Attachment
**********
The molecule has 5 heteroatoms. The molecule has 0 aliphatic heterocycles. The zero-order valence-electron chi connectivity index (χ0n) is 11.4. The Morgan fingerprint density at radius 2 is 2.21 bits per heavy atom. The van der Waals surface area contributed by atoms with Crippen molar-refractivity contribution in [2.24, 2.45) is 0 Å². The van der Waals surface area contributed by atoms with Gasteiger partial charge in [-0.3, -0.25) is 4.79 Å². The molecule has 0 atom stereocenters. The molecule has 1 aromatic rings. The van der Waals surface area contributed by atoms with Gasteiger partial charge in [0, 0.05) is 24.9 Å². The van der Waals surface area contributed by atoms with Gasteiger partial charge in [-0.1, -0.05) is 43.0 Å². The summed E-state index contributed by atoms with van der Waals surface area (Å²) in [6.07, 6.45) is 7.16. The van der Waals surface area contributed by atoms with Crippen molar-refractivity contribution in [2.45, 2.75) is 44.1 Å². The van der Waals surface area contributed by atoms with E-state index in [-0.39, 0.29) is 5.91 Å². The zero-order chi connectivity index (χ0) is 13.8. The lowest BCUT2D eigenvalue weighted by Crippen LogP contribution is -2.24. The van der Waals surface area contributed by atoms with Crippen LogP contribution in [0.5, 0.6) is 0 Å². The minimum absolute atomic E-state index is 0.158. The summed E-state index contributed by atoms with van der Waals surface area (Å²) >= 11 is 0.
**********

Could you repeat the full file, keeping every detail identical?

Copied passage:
The molecule has 5 heteroatoms. The molecule has 0 aliphatic heterocycles. The zero-order valence-electron chi connectivity index (χ0n) is 11.4. The Morgan fingerprint density at radius 2 is 2.21 bits per heavy atom. The van der Waals surface area contributed by atoms with Crippen molar-refractivity contribution in [2.24, 2.45) is 0 Å². The van der Waals surface area contributed by atoms with Gasteiger partial charge in [-0.3, -0.25) is 4.79 Å². The molecule has 0 atom stereocenters. The molecule has 1 aromatic rings. The van der Waals surface area contributed by atoms with Gasteiger partial charge in [0, 0.05) is 24.9 Å². The van der Waals surface area contributed by atoms with Gasteiger partial charge in [-0.1, -0.05) is 43.0 Å². The summed E-state index contributed by atoms with van der Waals surface area (Å²) in [6.07, 6.45) is 7.16. The van der Waals surface area contributed by atoms with Crippen molar-refractivity contribution in [2.45, 2.75) is 44.1 Å². The van der Waals surface area contributed by atoms with E-state index in [-0.39, 0.29) is 5.91 Å². The zero-order chi connectivity index (χ0) is 13.8. The lowest BCUT2D eigenvalue weighted by Crippen LogP contribution is -2.24. The van der Waals surface area contributed by atoms with Crippen LogP contribution in [0.5, 0.6) is 0 Å². The minimum absolute atomic E-state index is 0.158. The summed E-state index contributed by atoms with van der Waals surface area (Å²) >= 11 is 0.